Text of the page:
After months and months of researching on-line (and not wanting to wait until the next Houston Quilt Festival to try some mid-arm arrangements) I finally took the plunge and bought the Grace Start-Right frame, to use with my Juki TL-98E sewing machine, which has a 9" harp (or "throat", as it's sometimes called).
Not only was I concerned about which frame was the best for me, but also which dealer to buy from. After much sturm und drang, I finally settled on Kathy Quilts, on-line. There are no local dealers for the Grace frame in San Antonio, and this one seemed to have the best service.
|back view of Juki on Grace frame.|
|Sharon to the rescue!|
How about a little review of the Grace Start-Right frame? First of all, I purchased the 5' long frame ("crib size"), because I really don't quilt bed quilts anymore (I have my buddy Sharon to do that for me!), plus I don't have the space for the queen-sized frame, which is the only other size the Start-Right frame comes in.
I wanted this model over the other Grace machine quilting frames, because it is steel instead of wood or aluminum. It also came with a Power/Speed Control, which works quite well with my Juki.
|Tongue firmly clamped between teeth, I started quilting.|
The back "table" part of the setup is evidently being manufactured in a different place than their original, so it was actually defective in some aspects. Nevertheless, once again we were able to overcome these little obstacles and get everything together and working properly.
The only other drawback ... actually the major one ... is that the Power/Speed Control does not have a "needle up/down" capability, which I consider to be of supreme importance when longarming. (I keep using that phrase ... longarming ... because this is essentially a "short" longarm setup. The machine head moves over the quilt sandwich, instead of moving the quilt underneath a stationary machine head.)
Now for the good points. This thing is made like a tank, and is not going anywhere! Once it is set up, it's still light-weight enough to shift around a bit if I want to, but it is extremely stable, with no bounce. Each foot has a leveler on it which is very easy to use with a small hand-held wrench. My machine is perfectly balanced on the frame, which I never seemed able to quite achieve with my longarm!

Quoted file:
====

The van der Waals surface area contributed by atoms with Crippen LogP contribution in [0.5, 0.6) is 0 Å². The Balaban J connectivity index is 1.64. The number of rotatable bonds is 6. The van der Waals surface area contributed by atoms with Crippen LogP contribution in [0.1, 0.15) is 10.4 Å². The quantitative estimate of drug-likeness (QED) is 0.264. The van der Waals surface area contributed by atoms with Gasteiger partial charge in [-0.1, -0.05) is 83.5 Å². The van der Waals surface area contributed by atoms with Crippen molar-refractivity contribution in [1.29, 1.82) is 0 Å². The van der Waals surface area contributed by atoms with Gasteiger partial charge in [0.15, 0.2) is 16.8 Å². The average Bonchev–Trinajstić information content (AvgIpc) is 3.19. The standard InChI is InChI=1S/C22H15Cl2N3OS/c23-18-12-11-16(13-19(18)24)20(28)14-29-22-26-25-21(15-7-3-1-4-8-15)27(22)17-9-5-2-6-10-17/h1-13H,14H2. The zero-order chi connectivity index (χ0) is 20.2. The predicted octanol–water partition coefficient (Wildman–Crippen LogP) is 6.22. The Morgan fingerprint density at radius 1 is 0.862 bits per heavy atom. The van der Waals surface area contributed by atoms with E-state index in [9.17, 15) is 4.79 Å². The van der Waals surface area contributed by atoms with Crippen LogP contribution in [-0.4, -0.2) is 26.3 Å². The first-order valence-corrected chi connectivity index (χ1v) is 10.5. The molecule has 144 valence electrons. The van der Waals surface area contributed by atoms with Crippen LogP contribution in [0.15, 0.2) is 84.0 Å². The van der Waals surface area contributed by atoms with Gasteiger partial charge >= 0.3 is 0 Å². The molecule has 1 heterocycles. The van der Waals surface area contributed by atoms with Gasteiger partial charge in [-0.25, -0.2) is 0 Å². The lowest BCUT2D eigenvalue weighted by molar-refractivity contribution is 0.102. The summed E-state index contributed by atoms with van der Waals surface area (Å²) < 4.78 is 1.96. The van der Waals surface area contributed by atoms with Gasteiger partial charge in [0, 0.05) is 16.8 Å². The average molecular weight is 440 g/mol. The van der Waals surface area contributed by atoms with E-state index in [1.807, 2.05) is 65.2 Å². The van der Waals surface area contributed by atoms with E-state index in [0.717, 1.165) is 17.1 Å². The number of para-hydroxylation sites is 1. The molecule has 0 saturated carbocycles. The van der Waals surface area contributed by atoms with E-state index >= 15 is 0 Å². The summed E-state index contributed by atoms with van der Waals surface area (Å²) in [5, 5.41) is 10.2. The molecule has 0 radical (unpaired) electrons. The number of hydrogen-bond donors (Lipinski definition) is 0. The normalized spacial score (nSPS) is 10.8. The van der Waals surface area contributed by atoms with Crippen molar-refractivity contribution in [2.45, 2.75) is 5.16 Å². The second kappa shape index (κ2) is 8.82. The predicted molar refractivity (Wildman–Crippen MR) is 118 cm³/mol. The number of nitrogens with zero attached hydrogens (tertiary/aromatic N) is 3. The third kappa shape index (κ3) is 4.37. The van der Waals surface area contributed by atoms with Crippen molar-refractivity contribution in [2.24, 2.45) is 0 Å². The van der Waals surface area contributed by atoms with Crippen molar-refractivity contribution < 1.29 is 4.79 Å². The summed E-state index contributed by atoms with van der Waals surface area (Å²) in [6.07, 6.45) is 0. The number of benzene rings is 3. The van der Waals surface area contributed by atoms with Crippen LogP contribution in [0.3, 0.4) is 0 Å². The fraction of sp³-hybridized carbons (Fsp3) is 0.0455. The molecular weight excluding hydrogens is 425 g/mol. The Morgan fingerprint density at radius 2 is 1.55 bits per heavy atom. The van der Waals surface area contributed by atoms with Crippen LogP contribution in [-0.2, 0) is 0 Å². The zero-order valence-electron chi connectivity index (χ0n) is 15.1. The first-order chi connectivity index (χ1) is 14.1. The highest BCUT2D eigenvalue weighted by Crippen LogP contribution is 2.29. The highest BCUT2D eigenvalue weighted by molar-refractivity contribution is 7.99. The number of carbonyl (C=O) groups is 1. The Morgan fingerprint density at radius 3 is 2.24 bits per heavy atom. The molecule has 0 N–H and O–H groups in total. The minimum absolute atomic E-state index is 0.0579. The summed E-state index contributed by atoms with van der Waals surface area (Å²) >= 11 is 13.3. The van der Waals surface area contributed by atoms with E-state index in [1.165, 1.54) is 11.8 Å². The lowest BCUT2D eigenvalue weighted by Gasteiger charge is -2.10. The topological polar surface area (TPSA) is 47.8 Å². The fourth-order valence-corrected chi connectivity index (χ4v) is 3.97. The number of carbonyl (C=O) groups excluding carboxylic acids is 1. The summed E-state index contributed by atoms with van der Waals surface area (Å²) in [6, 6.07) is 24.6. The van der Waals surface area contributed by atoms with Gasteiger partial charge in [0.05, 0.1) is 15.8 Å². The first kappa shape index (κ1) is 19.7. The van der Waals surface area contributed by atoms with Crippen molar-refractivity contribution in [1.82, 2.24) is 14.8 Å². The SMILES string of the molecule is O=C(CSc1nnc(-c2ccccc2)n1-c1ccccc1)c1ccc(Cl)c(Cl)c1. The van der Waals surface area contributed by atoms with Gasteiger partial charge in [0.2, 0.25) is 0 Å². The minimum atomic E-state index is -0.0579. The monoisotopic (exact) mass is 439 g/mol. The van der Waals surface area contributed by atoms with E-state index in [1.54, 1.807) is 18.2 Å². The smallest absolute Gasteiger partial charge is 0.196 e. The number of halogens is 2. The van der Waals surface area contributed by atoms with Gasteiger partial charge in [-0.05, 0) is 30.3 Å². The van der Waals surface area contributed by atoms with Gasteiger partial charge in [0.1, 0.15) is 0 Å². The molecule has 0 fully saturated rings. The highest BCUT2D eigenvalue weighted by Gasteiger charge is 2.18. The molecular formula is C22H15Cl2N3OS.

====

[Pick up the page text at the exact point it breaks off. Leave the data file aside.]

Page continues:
And the movement of the machine on the frame is truly incredible. It is as smooth and floaty over the quilt top as my A1 ever was ... and that's saying a lot. The wheels are set up differently on the tracks, which seems to make a big difference ... take a look at the website if you're curious.
|All set up and actually quilting (well, "scribbling" is more like it.)|
(Note: I ultimately moved the Power/Speed Control to the right handle.)
And here's the BEST part of all: my dealer, Kathy Quilts, was extremely responsive to all my questions and concerns (even my complaints) AFTER the sale, as well as before. These days, that seems to be almost unheard of. Lynn was especially concerned about the issues I had with the back half of the table being properly fitted. He forwarded my detailed letter directly to the Grace Company, so hopefully they will be making corrections right away.
If you decide the Grace frame (of any size) is for you, I can't recommend Kathy Quilts highly enough. Their main goal and focus seems to be customer service, and that goes a long way with me. Check out their videos on their website and on YouTube. (WARNING! Turn your volume way down before starting the videos, then you can turn it back up ... there seems to be a big discrepancy in volume from the intro to the body of the video.)
|This is a commercial picture of the Grace Start-Right frame,|
lifted directly from the Kathy Quilts website.
I'm looking forward to quilting more, now that I have my "longarming" experience back in my grasp. (I don't do big, looping designs anyway ... all my freehand quilting tends to be tiny and detailed, so this is perfect for me. Plus, I have the option of upgrading my machine to a deeper harp, one of these days!)